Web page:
Document Type

Article

Publication Date

Winter 2015

Abstract

The Supreme Court requires that equal protection plaintiffs prove defendants acted with discriminatory intent. The intent rule has insulated from judicial invalidation numerous policies that harmfully impact racial and ethnic minorities. Court doctrine also mandates that state actors generally remain colorblind. The colorblindness doctrine has led to the judicial invalidation of policies designed to ameliorate the conditions of racial inequality. Taken together, these two equality doctrines facilitate racial domination. The Court justifies this outcome on the ground that the Constitution does not protect “group rights.”

Constitutional law theorists have criticized these aspects of equal protection doctrine. Recently, however, some theorists have defended the Court’s discarding of group-based equal protection. They argue that social justice advocates should pursue redress for vulnerable groups by asserting dignity-based liberty claims under the Due Process Clause. In a widely cited article, Professor Kenji Yoshino argues, in fact, that dignity is the “New Equal Protection.” Applying insights from “social capital theory,” Yoshino contends that group-based equal protection causes “pluralism anxiety” — or a fear of “balkanization” among the justices. Dignity arguments, by contrast, do not present such concerns because they rest on appeals to universal justice.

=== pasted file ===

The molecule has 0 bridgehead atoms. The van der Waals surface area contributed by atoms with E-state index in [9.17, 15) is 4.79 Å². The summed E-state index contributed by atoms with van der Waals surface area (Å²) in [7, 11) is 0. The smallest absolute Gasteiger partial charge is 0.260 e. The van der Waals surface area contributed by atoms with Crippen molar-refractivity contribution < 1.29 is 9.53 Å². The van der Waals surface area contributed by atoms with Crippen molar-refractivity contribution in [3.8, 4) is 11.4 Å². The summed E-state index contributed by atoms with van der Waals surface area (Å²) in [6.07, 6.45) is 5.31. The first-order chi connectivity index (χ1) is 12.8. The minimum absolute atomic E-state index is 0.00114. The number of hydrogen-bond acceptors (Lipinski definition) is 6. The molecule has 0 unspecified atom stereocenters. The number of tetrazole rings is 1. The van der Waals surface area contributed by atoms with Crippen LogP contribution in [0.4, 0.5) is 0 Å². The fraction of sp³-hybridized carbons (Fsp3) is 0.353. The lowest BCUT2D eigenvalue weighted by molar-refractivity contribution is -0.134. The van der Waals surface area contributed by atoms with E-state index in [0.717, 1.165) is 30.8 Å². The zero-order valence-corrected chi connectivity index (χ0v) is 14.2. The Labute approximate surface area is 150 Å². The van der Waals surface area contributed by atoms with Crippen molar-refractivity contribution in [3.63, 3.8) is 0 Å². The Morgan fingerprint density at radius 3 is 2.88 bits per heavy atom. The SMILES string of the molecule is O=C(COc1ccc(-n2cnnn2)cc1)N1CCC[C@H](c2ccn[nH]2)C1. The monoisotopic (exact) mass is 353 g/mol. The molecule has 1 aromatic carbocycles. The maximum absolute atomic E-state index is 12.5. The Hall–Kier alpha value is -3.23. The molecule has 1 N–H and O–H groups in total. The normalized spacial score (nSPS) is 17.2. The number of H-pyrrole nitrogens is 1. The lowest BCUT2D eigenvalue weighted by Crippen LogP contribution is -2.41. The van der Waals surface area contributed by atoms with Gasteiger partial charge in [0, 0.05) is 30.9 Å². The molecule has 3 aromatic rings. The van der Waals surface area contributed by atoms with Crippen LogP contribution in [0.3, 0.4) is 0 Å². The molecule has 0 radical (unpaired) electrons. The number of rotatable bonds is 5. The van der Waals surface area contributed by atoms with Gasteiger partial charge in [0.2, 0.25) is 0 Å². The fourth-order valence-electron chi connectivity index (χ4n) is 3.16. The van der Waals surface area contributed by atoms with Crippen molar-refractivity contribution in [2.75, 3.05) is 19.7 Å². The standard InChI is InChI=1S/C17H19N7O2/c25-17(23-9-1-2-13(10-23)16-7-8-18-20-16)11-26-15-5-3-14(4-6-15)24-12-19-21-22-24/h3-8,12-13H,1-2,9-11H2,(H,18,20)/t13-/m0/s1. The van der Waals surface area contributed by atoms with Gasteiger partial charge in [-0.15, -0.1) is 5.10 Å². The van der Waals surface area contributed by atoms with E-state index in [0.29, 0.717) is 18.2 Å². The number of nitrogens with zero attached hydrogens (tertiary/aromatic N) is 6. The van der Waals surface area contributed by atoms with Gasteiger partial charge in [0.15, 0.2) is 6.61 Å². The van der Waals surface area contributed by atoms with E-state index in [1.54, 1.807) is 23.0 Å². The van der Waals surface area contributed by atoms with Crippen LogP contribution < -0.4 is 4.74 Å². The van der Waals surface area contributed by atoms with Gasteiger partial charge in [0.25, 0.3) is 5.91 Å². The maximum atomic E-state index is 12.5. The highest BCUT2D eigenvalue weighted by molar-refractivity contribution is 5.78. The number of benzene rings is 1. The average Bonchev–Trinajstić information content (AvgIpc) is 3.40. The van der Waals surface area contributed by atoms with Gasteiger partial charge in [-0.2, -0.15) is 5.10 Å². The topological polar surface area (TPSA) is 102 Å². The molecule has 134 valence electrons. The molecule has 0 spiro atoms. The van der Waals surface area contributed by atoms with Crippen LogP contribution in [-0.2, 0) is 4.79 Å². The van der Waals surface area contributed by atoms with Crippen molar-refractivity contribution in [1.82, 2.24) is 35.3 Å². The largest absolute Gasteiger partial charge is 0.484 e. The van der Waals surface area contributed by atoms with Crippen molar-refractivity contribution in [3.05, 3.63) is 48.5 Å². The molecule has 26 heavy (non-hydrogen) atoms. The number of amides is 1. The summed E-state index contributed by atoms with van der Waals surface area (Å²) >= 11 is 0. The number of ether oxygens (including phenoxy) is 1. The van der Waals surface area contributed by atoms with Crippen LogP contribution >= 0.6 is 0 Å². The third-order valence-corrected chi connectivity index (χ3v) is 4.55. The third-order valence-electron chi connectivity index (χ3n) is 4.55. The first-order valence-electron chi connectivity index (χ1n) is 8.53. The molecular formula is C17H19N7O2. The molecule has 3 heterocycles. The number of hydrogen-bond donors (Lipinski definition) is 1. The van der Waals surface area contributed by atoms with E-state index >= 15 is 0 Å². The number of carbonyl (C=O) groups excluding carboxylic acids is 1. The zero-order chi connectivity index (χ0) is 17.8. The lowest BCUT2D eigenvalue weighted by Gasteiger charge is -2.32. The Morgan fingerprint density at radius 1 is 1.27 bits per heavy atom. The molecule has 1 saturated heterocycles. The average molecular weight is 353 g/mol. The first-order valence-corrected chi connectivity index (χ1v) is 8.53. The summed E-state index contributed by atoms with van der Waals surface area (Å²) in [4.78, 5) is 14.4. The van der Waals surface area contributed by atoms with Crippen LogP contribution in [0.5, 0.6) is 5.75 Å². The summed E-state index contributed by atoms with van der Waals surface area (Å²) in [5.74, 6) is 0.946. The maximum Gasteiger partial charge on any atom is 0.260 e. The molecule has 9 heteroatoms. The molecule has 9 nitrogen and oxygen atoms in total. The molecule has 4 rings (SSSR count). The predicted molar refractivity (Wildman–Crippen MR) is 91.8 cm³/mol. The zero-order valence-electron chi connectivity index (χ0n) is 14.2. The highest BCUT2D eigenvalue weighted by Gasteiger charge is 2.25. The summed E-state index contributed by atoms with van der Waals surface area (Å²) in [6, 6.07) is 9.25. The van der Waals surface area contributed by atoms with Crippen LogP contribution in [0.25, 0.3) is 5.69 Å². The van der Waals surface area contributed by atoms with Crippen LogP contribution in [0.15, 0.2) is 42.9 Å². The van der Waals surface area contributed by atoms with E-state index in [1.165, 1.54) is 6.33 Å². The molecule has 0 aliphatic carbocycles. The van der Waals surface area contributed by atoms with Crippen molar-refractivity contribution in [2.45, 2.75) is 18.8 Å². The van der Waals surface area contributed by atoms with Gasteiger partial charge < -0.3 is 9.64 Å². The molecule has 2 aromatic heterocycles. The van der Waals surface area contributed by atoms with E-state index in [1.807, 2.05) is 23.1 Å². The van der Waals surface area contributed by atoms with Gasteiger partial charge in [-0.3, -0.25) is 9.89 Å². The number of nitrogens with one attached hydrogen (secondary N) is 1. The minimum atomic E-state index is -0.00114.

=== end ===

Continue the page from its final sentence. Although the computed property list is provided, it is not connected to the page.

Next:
This Article contests the view that the Court should discontinue class-based equal protection in order to maintain social cohesion. Leading social capital theorists find that multiculturalism, though temporarily divisive (if at all), provides many long-term benefits. Also, numerous social psychology studies find that racial and ethnic inequality cause far more social disruption than group-based identities. This empirical research also demonstrates that the Court’s equality doctrine mirrors the views regarding race relations held by most whites, while contradicting the perspectives of most persons of color. The enforcement of white majoritarian viewpoints should not serve as the foundation for an equality doctrine. Anti-subordination theory, by contrast, would provide more egalitarian outcomes and should inform Court doctrine.

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